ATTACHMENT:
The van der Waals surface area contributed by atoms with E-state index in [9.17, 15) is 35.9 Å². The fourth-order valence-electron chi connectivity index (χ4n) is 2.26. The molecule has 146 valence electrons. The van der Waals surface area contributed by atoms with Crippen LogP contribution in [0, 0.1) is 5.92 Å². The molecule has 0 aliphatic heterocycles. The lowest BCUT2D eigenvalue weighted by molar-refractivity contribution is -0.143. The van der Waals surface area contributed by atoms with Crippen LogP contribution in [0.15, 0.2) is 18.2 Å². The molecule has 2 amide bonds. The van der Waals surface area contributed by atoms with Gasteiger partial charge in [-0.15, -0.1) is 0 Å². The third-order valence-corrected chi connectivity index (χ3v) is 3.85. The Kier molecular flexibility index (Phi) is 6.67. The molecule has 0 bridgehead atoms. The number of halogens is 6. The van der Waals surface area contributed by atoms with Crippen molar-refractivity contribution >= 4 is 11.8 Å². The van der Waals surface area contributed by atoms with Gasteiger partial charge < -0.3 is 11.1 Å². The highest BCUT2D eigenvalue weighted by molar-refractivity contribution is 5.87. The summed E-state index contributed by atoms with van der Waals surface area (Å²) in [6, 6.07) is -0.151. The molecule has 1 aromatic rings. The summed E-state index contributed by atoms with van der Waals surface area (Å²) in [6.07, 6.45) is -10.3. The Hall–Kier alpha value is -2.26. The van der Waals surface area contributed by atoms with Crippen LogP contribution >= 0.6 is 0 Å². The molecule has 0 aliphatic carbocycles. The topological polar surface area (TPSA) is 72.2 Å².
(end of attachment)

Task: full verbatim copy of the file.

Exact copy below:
The van der Waals surface area contributed by atoms with E-state index in [9.17, 15) is 35.9 Å². The fourth-order valence-electron chi connectivity index (χ4n) is 2.26. The molecule has 146 valence electrons. The van der Waals surface area contributed by atoms with Crippen LogP contribution in [0, 0.1) is 5.92 Å². The molecule has 0 aliphatic heterocycles. The lowest BCUT2D eigenvalue weighted by molar-refractivity contribution is -0.143. The van der Waals surface area contributed by atoms with Crippen LogP contribution in [0.15, 0.2) is 18.2 Å². The molecule has 2 amide bonds. The van der Waals surface area contributed by atoms with Gasteiger partial charge in [-0.15, -0.1) is 0 Å². The third-order valence-corrected chi connectivity index (χ3v) is 3.85. The Kier molecular flexibility index (Phi) is 6.67. The molecule has 0 bridgehead atoms. The number of halogens is 6. The van der Waals surface area contributed by atoms with Crippen molar-refractivity contribution >= 4 is 11.8 Å². The van der Waals surface area contributed by atoms with Gasteiger partial charge < -0.3 is 11.1 Å². The highest BCUT2D eigenvalue weighted by molar-refractivity contribution is 5.87. The summed E-state index contributed by atoms with van der Waals surface area (Å²) in [6, 6.07) is -0.151. The molecule has 1 aromatic rings. The summed E-state index contributed by atoms with van der Waals surface area (Å²) in [6.07, 6.45) is -10.3. The Hall–Kier alpha value is -2.26. The van der Waals surface area contributed by atoms with Crippen LogP contribution >= 0.6 is 0 Å². The molecule has 0 aliphatic carbocycles. The topological polar surface area (TPSA) is 72.2 Å².